Feeding and Nutrition In Brief

Feeding and Nutrition In Brief - Feeding and Nutrition In...

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Unformatted text preview: Feeding and Nutrition In Brief AN 161 Spring, 2006 The single most important nutrient Fresh, clean, unfrozen water What horses should eat Forage What we feed them Concentrates Digestive physiology in a nutshell Small stomach Large hindgut Designed for frequent ingestion of small amounts Dietary fiber digestion takes place largely in hindgut Stomach and small intestine Digestion of starch, protein, fat, and fat- soluble vitamins takes place in stomach and small intestines Ingesta not digested in stomach and small intestine passes into cecum and large colon Hind gut Cecum and large colon holds ~21-24 gallons Populated by bacteria and protozoa which break down fiber, produce volatile fatty acids B complex vitamins Vitamin K Absorption of phosphorus Basic nutritional requirements Energy Carbohydrates from gain and forage Fat Protein Young horses require high quality protein Minerals Balance as well as amount Vitamins Overall needs will vary with age, reproductive status and activity levels Did I mention water? Meeting nutritional requirements Forage first! Pasture— Most natural form of food for horse Not always possible Hay— Next best thing Grass Grass/legume mix Meeting nutritional requirements If forages cannot meet energy needs, add grains and/or fats and oils Fat can be fed up to 10% of total ration Using fats instead of large amounts of grain lessens incidence of a variety of digestive and metabolic disorders Grains...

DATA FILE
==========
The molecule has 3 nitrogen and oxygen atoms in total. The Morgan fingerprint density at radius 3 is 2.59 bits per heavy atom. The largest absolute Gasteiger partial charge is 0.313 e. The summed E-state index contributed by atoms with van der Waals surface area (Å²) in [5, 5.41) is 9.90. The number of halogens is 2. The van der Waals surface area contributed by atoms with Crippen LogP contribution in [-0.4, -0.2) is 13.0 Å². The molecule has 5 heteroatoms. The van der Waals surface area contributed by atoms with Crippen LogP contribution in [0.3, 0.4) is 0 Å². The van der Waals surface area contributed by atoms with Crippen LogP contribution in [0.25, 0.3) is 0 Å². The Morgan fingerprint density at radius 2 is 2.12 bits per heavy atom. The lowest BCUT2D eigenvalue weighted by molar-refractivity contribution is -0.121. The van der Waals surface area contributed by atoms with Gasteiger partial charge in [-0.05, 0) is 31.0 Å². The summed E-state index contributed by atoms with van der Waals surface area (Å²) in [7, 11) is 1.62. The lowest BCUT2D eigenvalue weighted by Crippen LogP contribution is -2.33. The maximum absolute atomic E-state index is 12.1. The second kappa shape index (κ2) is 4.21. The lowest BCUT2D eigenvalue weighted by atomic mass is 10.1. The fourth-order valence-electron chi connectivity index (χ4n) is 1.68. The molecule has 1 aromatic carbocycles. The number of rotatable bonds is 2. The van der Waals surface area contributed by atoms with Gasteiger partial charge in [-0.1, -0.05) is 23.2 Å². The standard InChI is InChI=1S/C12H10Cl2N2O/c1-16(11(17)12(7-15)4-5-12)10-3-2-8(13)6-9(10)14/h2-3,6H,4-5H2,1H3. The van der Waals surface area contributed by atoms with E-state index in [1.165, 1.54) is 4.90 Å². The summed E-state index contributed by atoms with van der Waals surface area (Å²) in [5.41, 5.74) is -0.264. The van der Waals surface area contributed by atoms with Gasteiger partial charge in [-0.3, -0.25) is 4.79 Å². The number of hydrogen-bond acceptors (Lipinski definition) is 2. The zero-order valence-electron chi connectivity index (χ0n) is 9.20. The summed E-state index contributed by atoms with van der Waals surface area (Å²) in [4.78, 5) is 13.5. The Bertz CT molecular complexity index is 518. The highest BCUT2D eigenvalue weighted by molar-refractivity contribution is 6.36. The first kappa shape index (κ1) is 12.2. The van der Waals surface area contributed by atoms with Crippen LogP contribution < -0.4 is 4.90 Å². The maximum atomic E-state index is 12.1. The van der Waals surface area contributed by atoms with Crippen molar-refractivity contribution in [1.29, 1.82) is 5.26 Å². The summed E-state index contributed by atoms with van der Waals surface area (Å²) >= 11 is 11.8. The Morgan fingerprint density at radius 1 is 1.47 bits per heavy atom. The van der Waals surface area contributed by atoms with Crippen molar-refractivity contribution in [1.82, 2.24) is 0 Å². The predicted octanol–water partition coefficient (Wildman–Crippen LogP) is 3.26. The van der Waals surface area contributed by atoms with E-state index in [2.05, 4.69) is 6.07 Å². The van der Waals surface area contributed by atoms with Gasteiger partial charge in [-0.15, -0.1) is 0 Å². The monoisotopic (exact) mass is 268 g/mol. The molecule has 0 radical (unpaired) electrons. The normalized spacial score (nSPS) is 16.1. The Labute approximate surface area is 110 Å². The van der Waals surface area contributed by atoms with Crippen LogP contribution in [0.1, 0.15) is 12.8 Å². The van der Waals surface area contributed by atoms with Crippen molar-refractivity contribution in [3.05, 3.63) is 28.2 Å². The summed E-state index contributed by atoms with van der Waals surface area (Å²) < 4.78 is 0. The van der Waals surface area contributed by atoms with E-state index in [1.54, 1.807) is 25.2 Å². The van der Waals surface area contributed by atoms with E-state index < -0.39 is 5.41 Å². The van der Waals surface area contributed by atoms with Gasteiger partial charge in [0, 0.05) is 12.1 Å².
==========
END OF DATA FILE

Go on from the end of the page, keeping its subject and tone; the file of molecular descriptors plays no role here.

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Feeding and Nutrition In Brief - Feeding and Nutrition In...

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